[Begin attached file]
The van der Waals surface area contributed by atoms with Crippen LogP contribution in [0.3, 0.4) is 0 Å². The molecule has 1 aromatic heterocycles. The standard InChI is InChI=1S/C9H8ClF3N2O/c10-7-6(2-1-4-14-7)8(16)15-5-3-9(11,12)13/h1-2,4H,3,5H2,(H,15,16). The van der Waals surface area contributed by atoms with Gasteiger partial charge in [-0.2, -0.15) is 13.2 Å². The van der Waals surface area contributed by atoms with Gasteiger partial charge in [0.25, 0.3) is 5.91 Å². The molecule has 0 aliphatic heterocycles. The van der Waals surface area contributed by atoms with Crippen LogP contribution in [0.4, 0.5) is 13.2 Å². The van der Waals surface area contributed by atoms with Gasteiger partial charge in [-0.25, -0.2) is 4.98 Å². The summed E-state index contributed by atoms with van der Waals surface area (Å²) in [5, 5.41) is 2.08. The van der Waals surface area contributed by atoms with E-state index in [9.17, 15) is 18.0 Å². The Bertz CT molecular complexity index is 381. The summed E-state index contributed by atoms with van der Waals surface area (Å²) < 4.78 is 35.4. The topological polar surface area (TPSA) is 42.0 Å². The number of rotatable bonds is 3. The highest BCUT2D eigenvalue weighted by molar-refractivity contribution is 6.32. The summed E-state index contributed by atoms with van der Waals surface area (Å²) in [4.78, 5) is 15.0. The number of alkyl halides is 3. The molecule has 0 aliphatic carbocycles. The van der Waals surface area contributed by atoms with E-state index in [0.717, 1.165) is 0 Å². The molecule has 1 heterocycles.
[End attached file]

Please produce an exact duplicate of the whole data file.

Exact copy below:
The van der Waals surface area contributed by atoms with Crippen LogP contribution in [0.3, 0.4) is 0 Å². The molecule has 1 aromatic heterocycles. The standard InChI is InChI=1S/C9H8ClF3N2O/c10-7-6(2-1-4-14-7)8(16)15-5-3-9(11,12)13/h1-2,4H,3,5H2,(H,15,16). The van der Waals surface area contributed by atoms with Gasteiger partial charge in [-0.2, -0.15) is 13.2 Å². The van der Waals surface area contributed by atoms with Gasteiger partial charge in [0.25, 0.3) is 5.91 Å². The molecule has 0 aliphatic heterocycles. The van der Waals surface area contributed by atoms with Crippen LogP contribution in [0.4, 0.5) is 13.2 Å². The van der Waals surface area contributed by atoms with Gasteiger partial charge in [-0.25, -0.2) is 4.98 Å². The summed E-state index contributed by atoms with van der Waals surface area (Å²) in [5, 5.41) is 2.08. The van der Waals surface area contributed by atoms with E-state index in [9.17, 15) is 18.0 Å². The Bertz CT molecular complexity index is 381. The summed E-state index contributed by atoms with van der Waals surface area (Å²) < 4.78 is 35.4. The topological polar surface area (TPSA) is 42.0 Å². The number of rotatable bonds is 3. The highest BCUT2D eigenvalue weighted by molar-refractivity contribution is 6.32. The summed E-state index contributed by atoms with van der Waals surface area (Å²) in [4.78, 5) is 15.0. The number of alkyl halides is 3. The molecule has 0 aliphatic carbocycles. The van der Waals surface area contributed by atoms with E-state index in [0.717, 1.165) is 0 Å². The molecule has 1 heterocycles.